# Homework Help: Harmonic Oscillator: Impulse needed to counteract energy loss

1. Mar 2, 2014

### Wavefunction

1. The problem statement, all variables and given/known data

The pendulum of a grandfather clock activates an escapement mechanism every time it passes
through the vertical. The escapement is under tension (provided by a hanging weight) and gives the
pendulum a small impulse a distance $l$ from the pivot. The energy transferred by this impulse
compensates for the energy dissipated by friction, so that the pendulum swings with a constant
amplitude.
a) What is the impulse needed to sustain the motion of a pendulum of length $L$ and mass $m$, with
an amplitude of swing $θ_0$ and quality factor $Q$? You can assume $Q$ is large and $θ_0$ is small
2. Relevant equations

$\ddot{θ}+2β\dot{θ}+(ω_0)^2θ=0$ where $θ(t)=exp[-βt][θ_0cos(ω_1t)+\frac{βθ_0}{ω_1}sin(ω_1t)]$ from initial conditions $θ(0)=θ_0$ and $\dot{θ(0)}=0$

$(ω_0)^2 \equiv \frac{mgL}{I}, I =mL^2, 2β \equiv \frac{b}{I}$

3. The attempt at a solution

Okay so first I calculated the initial energy: $E_i = \frac{1}{2}m(ω_0)^2L^2[θ_0]^2$

Next I calculated the energy at a time $t_0$ later: $E_f = \frac{1}{2}mL^2[\dot{θ(t_0)}]^2$

Then I took the change in energy: $ΔE_- = E_f-E_i = \frac{1}{2}mL^2[[\dot{θ(t_0)}]^2-(ω_0θ_0)^2]$

In order to offset this change in energy I need to add an energy $ΔE_+$ such that $ΔE_-=ΔE_+$.

So I'll let $ΔE_+ = \frac{1}{2}ml^2[Δ\dot{θ}]^2$

Since $ΔE_-=ΔE_+ → \frac{1}{2}mL^2[[\dot{θ(t_0)}]^2-(ω_0θ_0)^2] = \frac{1}{2}ml^2[Δ\dot{θ}]^2$

so $Δ\dot{θ} = \frac{L}{l}\sqrt{[[\dot{θ(t_0)}]^2-(ω_0θ_0)^2]}$

Now in order to find the impulse $Δp$: $\|\vec{ΔL}\|=\|\vec{r}\|\|\vec{Δp}\|(1) = IΔ\dot{θ} → Δp = \frac{mL^2}{l}Δ\dot{θ}$

So finally I have $Δp = \frac{mL^3}{l^2}\sqrt{[[\dot{θ(t_0)}]^2-(ω_0θ_0)^2]}$

I have a feeling I made a mistake in choosing my $ΔE_+$ any help would be greatly appreciated.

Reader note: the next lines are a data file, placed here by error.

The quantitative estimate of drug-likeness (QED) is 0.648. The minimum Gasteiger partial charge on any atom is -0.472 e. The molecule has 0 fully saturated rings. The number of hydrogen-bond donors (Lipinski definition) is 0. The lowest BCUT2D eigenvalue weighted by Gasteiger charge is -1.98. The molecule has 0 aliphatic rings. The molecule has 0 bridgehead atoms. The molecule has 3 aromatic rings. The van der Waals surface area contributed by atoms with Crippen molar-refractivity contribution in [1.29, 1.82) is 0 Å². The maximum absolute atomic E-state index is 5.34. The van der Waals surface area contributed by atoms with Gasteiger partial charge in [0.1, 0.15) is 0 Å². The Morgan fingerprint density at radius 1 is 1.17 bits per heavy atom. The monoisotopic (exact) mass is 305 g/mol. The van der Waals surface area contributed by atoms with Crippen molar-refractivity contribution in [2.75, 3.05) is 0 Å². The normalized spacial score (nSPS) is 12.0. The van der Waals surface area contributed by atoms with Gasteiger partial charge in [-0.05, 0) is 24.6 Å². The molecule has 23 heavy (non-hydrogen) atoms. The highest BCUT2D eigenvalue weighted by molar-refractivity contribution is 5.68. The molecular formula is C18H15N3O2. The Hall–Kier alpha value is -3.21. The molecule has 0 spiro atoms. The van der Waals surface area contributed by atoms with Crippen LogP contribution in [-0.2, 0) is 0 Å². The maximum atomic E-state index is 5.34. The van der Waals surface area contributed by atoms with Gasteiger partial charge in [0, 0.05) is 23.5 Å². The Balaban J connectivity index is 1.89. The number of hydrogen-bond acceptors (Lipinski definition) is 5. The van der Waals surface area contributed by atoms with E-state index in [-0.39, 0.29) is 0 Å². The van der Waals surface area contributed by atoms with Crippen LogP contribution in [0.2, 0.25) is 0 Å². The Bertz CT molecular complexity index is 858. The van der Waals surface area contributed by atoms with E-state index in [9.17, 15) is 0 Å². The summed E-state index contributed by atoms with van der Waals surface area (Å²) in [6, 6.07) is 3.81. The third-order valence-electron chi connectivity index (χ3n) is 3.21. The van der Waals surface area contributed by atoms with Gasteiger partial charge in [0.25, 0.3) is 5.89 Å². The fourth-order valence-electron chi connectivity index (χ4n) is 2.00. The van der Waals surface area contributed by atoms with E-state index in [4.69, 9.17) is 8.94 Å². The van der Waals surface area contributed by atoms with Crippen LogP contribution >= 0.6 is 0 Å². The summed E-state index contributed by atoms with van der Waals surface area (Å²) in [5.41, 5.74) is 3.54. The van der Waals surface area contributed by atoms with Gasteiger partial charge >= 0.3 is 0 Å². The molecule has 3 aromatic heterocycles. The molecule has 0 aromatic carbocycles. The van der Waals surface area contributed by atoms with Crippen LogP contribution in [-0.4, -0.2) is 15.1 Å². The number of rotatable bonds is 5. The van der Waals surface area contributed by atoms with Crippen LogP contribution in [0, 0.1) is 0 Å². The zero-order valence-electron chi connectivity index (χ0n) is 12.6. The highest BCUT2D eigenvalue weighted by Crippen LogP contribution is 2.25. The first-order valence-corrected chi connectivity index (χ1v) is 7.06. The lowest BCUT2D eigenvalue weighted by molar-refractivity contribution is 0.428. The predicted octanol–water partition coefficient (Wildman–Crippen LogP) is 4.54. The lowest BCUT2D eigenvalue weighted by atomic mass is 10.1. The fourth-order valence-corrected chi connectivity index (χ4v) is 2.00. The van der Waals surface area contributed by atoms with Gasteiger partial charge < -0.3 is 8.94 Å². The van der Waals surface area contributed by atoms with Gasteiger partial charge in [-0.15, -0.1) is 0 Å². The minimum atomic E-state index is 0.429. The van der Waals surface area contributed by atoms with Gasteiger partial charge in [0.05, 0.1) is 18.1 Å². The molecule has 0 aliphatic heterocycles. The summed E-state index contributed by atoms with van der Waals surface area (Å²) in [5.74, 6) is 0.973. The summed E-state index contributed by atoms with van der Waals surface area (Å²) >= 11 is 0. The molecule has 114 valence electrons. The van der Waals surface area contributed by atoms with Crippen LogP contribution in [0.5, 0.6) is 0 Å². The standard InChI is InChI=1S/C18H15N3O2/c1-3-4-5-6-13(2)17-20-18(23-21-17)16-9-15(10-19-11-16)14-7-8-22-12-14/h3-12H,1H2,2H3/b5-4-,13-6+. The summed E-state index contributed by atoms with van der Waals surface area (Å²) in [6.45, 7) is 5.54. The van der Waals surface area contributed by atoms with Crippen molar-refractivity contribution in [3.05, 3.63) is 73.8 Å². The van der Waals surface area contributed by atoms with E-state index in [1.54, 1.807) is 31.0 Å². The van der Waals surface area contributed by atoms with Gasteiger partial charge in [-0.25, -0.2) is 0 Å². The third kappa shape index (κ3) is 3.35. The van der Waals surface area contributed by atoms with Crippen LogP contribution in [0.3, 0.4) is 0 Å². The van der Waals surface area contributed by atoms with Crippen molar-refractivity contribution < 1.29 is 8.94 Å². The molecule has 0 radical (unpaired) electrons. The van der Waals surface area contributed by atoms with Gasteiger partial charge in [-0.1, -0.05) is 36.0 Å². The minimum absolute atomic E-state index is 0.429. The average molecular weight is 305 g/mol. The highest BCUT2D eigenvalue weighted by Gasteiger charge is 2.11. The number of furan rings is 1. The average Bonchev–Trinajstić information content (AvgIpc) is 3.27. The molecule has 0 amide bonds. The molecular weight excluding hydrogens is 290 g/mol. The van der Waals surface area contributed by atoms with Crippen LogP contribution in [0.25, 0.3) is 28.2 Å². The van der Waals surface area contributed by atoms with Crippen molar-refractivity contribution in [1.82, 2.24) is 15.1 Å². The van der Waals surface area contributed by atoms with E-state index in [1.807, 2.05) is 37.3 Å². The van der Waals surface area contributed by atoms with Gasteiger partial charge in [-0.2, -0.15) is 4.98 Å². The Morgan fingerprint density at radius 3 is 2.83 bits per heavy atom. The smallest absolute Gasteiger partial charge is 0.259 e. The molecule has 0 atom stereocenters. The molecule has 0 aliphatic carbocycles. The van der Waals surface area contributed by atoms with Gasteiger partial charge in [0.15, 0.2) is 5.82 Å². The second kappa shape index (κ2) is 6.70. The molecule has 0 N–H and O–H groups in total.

Last edited: Mar 2, 2014
2. Mar 2, 2014

### AlephZero

Are you making this too hard, because you haven't used
You could take that assumption as meaning the motion over one cycle is approximately the same as undamped SHM, and then find the work done by the damping force.

Your solution looks like it will be exact for any value of Q, if you manage to finish it.

3. Mar 2, 2014

### TSny

Check to see if there's a typographical error above. The right hand side does not appear to have the dimensions of energy.

I'm not sure what time $t_0$ refers to.

I agree with AlephZero that you might be making it more difficult than necessary.

It appears that they want the answer expressed in terms of the Q factor. Considering the definition of Q factor, can you express the energy lost per cycle in terms of Q and the initial energy?

4. Mar 2, 2014

### Wavefunction

I thought about that, but in the solution that my professor gave it did not use the Q factor at all.

5. Mar 2, 2014

### Wavefunction

My apologies it should read for the initial energy $E_i = \frac{1}{2}m(ω_0)^2L^2[θ_0]^2$. Also, $t_0$ is a general time during the oscillation of the pendulum. I'm really concerned as to whether my choice for $ΔE_+$ was correct because my answer looks quite different from the one my professor got in class. The reason why I want to know is because I wouldn't necessarily think to solve it the exact way my professor did.

6. Mar 2, 2014

### TSny

Good.

If $t_0$ is a general time, then shouldn't the expression for the energy at time $t_0$ include potential energy as well as kinetic energy? If you look at your expression for $E_f$ at time $t_0$, it appears to include only kinetic energy.

But I'm not sure how you are going to get to the answer with this approach. Since, the Q factor is assumed given, you should be able to find an expression for the amount of energy that must be transferred to the pendulum each cycle. Then deduce what the impulse should be to provide that energy. (You should consider how many impulses there are each cylce.)

Note, each time the impulse acts, it can be considered as acting over a very small (almost infinitesimal) time interval at the moment the pendulum is vertical. At least, that's how I interpret the problem.

7. Mar 3, 2014

### Wavefunction

Ah yes, I believe that's where I went wrong I should have let $t_0$ be the time of a half cycle so the final energy contains only potential energy.

8. Mar 3, 2014

### AlephZero

When $\theta$ is at its the maximum value, the kinetic energy = 0 so the total energy in the system = the gravitational potential energy of the mass.

I would use that fact, and then use the definition of Q in the link in post #3.

If your prof did it the hard way by solving the equation of motion, that's his problem not yours